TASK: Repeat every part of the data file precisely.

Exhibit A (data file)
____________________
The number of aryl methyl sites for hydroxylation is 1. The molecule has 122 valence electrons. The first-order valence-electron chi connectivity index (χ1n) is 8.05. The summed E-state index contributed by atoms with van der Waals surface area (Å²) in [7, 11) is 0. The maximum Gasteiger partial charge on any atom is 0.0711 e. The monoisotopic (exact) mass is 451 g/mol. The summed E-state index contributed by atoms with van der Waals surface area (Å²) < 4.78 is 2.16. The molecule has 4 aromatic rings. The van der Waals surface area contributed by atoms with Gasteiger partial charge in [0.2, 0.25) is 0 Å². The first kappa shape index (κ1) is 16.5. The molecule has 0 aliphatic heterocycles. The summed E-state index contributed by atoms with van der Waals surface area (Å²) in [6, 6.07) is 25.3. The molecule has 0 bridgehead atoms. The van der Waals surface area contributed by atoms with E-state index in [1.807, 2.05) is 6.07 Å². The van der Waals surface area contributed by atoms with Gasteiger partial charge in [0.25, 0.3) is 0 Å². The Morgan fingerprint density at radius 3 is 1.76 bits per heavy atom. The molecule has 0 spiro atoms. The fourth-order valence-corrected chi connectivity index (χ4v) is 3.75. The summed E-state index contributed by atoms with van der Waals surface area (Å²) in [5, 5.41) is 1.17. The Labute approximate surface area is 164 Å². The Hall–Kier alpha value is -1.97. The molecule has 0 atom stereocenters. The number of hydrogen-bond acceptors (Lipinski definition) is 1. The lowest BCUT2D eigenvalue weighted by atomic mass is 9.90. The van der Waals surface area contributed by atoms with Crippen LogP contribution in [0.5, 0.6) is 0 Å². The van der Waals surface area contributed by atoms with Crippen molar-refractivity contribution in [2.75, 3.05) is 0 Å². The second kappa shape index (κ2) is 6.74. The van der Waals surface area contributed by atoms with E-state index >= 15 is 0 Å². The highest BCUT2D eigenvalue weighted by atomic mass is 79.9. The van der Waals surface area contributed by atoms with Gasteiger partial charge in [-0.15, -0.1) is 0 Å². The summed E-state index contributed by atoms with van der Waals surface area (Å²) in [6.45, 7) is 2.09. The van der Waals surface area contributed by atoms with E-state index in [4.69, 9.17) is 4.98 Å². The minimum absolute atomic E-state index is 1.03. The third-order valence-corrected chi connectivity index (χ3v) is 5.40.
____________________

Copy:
The number of aryl methyl sites for hydroxylation is 1. The molecule has 122 valence electrons. The first-order valence-electron chi connectivity index (χ1n) is 8.05. The summed E-state index contributed by atoms with van der Waals surface area (Å²) in [7, 11) is 0. The maximum Gasteiger partial charge on any atom is 0.0711 e. The monoisotopic (exact) mass is 451 g/mol. The summed E-state index contributed by atoms with van der Waals surface area (Å²) < 4.78 is 2.16. The molecule has 4 aromatic rings. The van der Waals surface area contributed by atoms with Gasteiger partial charge in [0.2, 0.25) is 0 Å². The first kappa shape index (κ1) is 16.5. The molecule has 0 aliphatic heterocycles. The summed E-state index contributed by atoms with van der Waals surface area (Å²) in [6, 6.07) is 25.3. The molecule has 0 bridgehead atoms. The van der Waals surface area contributed by atoms with E-state index in [1.807, 2.05) is 6.07 Å². The van der Waals surface area contributed by atoms with Gasteiger partial charge in [0.25, 0.3) is 0 Å². The Morgan fingerprint density at radius 3 is 1.76 bits per heavy atom. The molecule has 0 spiro atoms. The fourth-order valence-corrected chi connectivity index (χ4v) is 3.75. The summed E-state index contributed by atoms with van der Waals surface area (Å²) in [5, 5.41) is 1.17. The Labute approximate surface area is 164 Å². The Hall–Kier alpha value is -1.97. The molecule has 0 atom stereocenters. The number of hydrogen-bond acceptors (Lipinski definition) is 1. The lowest BCUT2D eigenvalue weighted by atomic mass is 9.90. The van der Waals surface area contributed by atoms with Crippen LogP contribution in [0.5, 0.6) is 0 Å². The van der Waals surface area contributed by atoms with Crippen molar-refractivity contribution in [2.75, 3.05) is 0 Å². The second kappa shape index (κ2) is 6.74. The van der Waals surface area contributed by atoms with E-state index >= 15 is 0 Å². The highest BCUT2D eigenvalue weighted by atomic mass is 79.9. The van der Waals surface area contributed by atoms with Gasteiger partial charge in [-0.15, -0.1) is 0 Å². The summed E-state index contributed by atoms with van der Waals surface area (Å²) in [6.45, 7) is 2.09. The van der Waals surface area contributed by atoms with E-state index in [4.69, 9.17) is 4.98 Å². The minimum absolute atomic E-state index is 1.03. The third-order valence-corrected chi connectivity index (χ3v) is 5.40.